Keeping Watch Over Souls

“Obey your leaders and submit to them; for they are keeping watch over your souls, as men who have to give account. Let them do this joyfully and not sadly, for that would be of no advantage to you” (Hebrews 13:17)

The second reading for Tuesday of the week of Epiphany 5 in year two of the Daily Lectionary (LBW) begins with this bit of parenesis. It balances very nicely with James 3:1, “Not many of you should become teachers, my brothers, for you know that we who teach will be judged with greater strictness.”

It was easy as a younger pastor, eons ago, to gloss over such verses. Despite all evidence to the contrary, when we are younger, we believe ourselves to be rather invulnerable. Death is decades away. We may even dismiss such admonitions as legalism. Of course, one, then, must ignore more than a few such warnings from the Lord Jesus, whether in parables or straight-forward teaching. At our own present and future peril, we ignore that every life, including our own, is fragile.

The call of the prophet Ezekiel at the time of Judah’s bondage in Babylon provides an earlier warning: “And he said to me, “Son of man, I send you to the people of Israel, to nations of rebels, who have rebelled against me. They and their fathers have transgressed against me to this very day. The descendants also are impudent and stubborn: I send you to them, and you shall say to them, ‘Thus says the Lord God.’ And whether they hear or refuse to hear (for they are a rebellious house) they will know that a prophet has been among them” (2:3-5).

I remember those early sermons, post ordination, in which I fancied myself a prophet. Having had my anger stoked by reading Mother Jones magazine and considering the urban poor with whom I worked at Parkland Hospital, the large trauma center in Dallas TX, I could call fire down from heaven on “them,” the rich and powerful. Moving to my first parish, a blue-collar mission in a southern Dallas suburb, I continued to preach about the perils of nuclear bombs and evils of “those capitalists.” My LCA bishop, a social liberal, said: “When you start loving your people, you will become a pastor instead of a prophet.”

I recall one sermon in which I was railing against nuclear weaponry when I actually noticed that most of the people in the chairs either worked directly for companies with military contracts or, like me, were paid, directly or indirectly, by a local economy that was largely based upon military contracts. Suddenly, it wasn’t about “them.” I remember a visit with a young couple in which a very bright doctor, who was my age, began to challenge me to think through the actual costs of socialistic policies and the impact it would have on my congregation’s ability to make a living. He was like the one who recently asked Bernie Sanders about the cost of his policies. Truthfully, Sanders answered: “I don’t know. Nobody does.”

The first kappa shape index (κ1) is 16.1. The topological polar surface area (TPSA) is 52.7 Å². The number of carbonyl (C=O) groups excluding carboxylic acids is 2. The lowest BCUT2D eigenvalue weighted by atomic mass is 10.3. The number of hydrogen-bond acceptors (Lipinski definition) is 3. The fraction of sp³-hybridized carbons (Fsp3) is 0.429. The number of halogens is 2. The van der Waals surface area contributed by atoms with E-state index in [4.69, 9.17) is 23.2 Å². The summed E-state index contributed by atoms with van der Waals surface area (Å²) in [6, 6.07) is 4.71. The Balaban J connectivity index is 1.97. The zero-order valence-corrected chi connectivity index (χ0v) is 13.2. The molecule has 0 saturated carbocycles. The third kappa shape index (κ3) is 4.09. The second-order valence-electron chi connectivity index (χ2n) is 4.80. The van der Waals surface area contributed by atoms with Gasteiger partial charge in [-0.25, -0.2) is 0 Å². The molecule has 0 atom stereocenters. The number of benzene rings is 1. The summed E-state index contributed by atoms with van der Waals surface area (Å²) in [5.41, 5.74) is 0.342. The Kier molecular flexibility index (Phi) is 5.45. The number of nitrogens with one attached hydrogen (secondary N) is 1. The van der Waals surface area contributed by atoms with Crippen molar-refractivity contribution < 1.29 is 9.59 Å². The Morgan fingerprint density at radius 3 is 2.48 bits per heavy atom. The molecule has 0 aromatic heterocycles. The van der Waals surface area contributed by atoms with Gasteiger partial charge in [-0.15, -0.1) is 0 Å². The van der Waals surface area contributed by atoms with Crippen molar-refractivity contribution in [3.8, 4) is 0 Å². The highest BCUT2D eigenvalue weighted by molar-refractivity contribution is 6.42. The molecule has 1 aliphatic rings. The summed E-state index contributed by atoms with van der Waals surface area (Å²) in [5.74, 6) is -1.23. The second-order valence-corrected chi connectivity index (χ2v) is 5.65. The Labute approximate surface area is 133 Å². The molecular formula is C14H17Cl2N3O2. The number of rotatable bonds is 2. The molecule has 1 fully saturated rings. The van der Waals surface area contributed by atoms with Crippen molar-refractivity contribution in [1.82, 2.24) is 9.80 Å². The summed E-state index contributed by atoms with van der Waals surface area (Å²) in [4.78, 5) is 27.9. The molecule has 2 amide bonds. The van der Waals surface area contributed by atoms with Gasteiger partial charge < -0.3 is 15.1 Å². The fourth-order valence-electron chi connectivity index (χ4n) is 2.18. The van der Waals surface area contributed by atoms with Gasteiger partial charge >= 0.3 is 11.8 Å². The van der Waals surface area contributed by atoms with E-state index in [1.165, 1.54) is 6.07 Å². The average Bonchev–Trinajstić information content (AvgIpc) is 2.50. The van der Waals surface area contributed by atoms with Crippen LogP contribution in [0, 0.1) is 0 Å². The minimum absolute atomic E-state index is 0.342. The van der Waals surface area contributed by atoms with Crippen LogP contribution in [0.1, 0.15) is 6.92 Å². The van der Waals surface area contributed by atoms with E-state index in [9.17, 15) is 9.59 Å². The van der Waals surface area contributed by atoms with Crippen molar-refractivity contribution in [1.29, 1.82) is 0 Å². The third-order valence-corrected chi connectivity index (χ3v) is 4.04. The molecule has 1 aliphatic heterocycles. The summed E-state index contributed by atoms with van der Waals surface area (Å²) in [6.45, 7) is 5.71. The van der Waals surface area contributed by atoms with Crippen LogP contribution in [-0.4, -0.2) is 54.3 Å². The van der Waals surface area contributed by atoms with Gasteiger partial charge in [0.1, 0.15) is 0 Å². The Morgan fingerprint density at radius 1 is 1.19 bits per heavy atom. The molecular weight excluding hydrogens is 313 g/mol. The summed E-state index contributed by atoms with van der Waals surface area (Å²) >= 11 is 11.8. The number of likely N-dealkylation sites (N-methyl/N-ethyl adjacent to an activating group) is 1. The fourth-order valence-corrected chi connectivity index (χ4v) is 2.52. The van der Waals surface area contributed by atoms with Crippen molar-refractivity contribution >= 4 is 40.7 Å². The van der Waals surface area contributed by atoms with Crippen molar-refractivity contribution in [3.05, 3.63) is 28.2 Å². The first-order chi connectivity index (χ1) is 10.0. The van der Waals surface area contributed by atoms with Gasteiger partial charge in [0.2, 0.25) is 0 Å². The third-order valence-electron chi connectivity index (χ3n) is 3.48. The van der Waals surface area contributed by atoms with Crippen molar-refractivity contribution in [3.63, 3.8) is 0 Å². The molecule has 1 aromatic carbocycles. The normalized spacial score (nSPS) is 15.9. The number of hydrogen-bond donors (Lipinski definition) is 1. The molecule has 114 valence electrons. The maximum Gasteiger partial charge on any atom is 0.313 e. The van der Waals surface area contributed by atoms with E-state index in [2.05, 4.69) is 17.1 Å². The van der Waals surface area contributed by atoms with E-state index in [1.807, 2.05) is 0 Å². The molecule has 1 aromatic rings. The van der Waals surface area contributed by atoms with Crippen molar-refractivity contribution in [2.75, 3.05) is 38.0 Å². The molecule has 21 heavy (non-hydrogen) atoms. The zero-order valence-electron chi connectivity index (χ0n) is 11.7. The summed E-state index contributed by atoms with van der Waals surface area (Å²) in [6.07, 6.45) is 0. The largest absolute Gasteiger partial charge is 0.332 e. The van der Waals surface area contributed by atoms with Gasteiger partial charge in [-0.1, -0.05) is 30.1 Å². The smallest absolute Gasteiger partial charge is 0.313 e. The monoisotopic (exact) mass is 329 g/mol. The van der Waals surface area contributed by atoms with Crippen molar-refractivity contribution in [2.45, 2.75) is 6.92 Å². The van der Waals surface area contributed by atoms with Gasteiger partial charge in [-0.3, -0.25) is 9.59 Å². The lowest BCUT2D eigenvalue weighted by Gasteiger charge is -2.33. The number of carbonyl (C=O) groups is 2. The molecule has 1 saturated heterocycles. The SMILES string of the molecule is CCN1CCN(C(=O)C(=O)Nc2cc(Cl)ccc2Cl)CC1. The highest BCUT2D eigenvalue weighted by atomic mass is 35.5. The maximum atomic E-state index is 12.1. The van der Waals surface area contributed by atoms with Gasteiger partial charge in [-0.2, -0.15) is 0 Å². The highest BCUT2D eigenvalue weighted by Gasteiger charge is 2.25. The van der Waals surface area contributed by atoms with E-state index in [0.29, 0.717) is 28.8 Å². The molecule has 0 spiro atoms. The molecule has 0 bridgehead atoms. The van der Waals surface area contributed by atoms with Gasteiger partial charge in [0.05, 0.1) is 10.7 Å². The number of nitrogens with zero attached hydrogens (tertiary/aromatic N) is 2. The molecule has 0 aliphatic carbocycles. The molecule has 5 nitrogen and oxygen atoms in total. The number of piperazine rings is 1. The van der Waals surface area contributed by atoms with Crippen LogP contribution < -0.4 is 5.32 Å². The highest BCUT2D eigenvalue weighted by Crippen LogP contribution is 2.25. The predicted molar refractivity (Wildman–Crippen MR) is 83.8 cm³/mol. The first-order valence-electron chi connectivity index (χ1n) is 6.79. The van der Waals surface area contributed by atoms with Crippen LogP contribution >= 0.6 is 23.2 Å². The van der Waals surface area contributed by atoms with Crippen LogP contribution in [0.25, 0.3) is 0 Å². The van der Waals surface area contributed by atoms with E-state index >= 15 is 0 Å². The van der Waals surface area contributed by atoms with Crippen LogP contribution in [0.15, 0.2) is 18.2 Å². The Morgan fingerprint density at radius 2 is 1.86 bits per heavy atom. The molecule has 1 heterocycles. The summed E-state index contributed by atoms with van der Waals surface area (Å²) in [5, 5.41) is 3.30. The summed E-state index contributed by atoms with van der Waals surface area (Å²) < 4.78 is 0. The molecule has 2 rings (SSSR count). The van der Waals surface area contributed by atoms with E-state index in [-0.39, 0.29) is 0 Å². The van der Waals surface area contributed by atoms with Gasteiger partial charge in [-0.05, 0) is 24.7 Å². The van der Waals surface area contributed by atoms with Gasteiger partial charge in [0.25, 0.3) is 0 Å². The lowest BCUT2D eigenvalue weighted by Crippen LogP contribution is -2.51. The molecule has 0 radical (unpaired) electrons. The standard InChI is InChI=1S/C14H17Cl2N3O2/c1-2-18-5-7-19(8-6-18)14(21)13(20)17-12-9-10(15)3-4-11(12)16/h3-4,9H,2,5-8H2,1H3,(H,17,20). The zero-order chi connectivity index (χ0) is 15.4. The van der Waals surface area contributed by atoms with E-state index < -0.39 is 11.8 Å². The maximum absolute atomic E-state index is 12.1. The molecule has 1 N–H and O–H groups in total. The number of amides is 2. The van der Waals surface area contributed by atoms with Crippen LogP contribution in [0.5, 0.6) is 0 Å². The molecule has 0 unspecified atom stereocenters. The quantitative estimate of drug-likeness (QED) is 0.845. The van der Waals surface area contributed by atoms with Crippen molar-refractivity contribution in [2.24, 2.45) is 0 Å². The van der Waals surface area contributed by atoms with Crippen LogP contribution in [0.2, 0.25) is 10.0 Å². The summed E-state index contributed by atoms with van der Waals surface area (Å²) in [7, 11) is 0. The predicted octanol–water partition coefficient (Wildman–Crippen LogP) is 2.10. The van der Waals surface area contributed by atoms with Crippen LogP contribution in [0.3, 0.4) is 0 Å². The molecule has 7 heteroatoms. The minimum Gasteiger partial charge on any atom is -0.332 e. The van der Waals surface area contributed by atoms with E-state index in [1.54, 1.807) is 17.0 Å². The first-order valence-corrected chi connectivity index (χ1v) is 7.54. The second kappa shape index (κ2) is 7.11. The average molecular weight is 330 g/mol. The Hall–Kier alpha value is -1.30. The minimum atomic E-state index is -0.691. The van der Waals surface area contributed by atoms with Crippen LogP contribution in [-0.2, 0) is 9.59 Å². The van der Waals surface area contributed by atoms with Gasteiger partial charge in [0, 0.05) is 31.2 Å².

I learned that I wasn’t very self-aware about my naivete. As an economist, I was hopelessly inadequate. As a pastor, I wasn’t watching over the souls of my people. In short, I was doing little more than spouting platitudes and the political sound bites of others. My prayer life was sporadic. I could sing or say a beautiful liturgy, but my sermons were long on passion and short on substance. Slowly, I changed.

Ten years ago, which was regrettably 29 years too slow, I began participating in quarterly retreats with the Society of the Holy Trinity. Subscribing to the Society’s rule, I committed myself to a more ordered life of prayer. Actually availing myself of regular private confession of sins, I became more mindful of the Lord’s life into which He wants to draw me and all people. How I wish I could turn back the years. There were guided retreat options that were more ordered than the Roman Catholic Cursillo I had attended while on vicarage (seminary internship).

A Lutheran pastor is called rightly to divide the Word of God into Law and Promise, No and Yes. It is far easier to go with the zeitgeist instead of the Holy Ghost, to speak for the approval of one’s mentors and peers or for the adulation of one’s flock. It is harder to hear God’s No and Yes in one’s own soul before setting out to watch over the souls of those to whom one regularly speaks. It is much harder to accept that a preacher is always studying for finals, and the account one will give to God may come much sooner than one expects.

A pastor cannot force anyone to listen, especially when God’s Word doesn’t scratch the itch in one’s own ears. A pastor cannot confess anyone else’s sins. He has enough of his own. So, the pastor speaks as one who must give an account to God for the content of his speaking. Will the pastor speak in fidelity to the Word of God? Or, will the pastor speak as if God’s Word is malleable to suit the preacher’s whims and the wishes of the hearers?

To the one comfortable in his or her sins, the most important question will be: “Is it possible you are wrong? And, if you are indeed wrong, what will the Lord God say to you then?” Preachers beware!

St Matthew's Pastor Sam Zumwalt

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The Rev. Dr. Samuel Zumwalt has worked in churches for 44 years and in May 2020 celebrated the 39th anniversary of his ordination to the holy ministry. He is a member of the Society of the Holy Trinity (www.societyholytrinity.org). In 2004, Pr. Zumwalt moved with his family to Wilmington from Texas, where he served for 23 years as pastor of small, midsize, and large congregations.